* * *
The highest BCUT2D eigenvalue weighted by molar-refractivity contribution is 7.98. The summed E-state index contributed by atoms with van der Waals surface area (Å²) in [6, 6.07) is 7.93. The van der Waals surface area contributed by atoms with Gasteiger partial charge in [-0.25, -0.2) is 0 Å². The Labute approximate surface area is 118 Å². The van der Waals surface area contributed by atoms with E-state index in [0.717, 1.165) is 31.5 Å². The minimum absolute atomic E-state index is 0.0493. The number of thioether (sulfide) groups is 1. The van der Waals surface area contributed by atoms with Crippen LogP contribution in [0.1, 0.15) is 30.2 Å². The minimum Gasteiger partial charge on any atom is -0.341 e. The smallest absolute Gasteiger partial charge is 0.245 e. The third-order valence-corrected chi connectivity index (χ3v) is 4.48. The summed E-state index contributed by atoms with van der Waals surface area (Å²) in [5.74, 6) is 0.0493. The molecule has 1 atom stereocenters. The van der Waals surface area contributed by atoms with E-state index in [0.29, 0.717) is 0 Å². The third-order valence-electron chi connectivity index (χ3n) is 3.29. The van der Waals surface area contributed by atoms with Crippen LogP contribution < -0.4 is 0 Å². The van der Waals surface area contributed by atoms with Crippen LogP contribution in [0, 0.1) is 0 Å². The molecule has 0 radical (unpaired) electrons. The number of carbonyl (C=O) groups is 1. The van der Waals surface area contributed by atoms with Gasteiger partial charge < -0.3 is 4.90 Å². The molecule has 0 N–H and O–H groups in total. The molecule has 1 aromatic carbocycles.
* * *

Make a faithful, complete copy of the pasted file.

The highest BCUT2D eigenvalue weighted by molar-refractivity contribution is 7.98. The summed E-state index contributed by atoms with van der Waals surface area (Å²) in [6, 6.07) is 7.93. The van der Waals surface area contributed by atoms with Gasteiger partial charge in [-0.25, -0.2) is 0 Å². The Labute approximate surface area is 118 Å². The van der Waals surface area contributed by atoms with E-state index in [0.717, 1.165) is 31.5 Å². The minimum absolute atomic E-state index is 0.0493. The number of thioether (sulfide) groups is 1. The van der Waals surface area contributed by atoms with Crippen LogP contribution in [0.1, 0.15) is 30.2 Å². The minimum Gasteiger partial charge on any atom is -0.341 e. The smallest absolute Gasteiger partial charge is 0.245 e. The third-order valence-corrected chi connectivity index (χ3v) is 4.48. The summed E-state index contributed by atoms with van der Waals surface area (Å²) in [5.74, 6) is 0.0493. The molecule has 1 atom stereocenters. The van der Waals surface area contributed by atoms with E-state index in [0.29, 0.717) is 0 Å². The third-order valence-electron chi connectivity index (χ3n) is 3.29. The van der Waals surface area contributed by atoms with Crippen LogP contribution < -0.4 is 0 Å². The van der Waals surface area contributed by atoms with Crippen LogP contribution in [0, 0.1) is 0 Å². The molecule has 0 radical (unpaired) electrons. The number of carbonyl (C=O) groups is 1. The van der Waals surface area contributed by atoms with Gasteiger partial charge < -0.3 is 4.90 Å². The molecule has 0 N–H and O–H groups in total. The molecule has 1 aromatic carbocycles.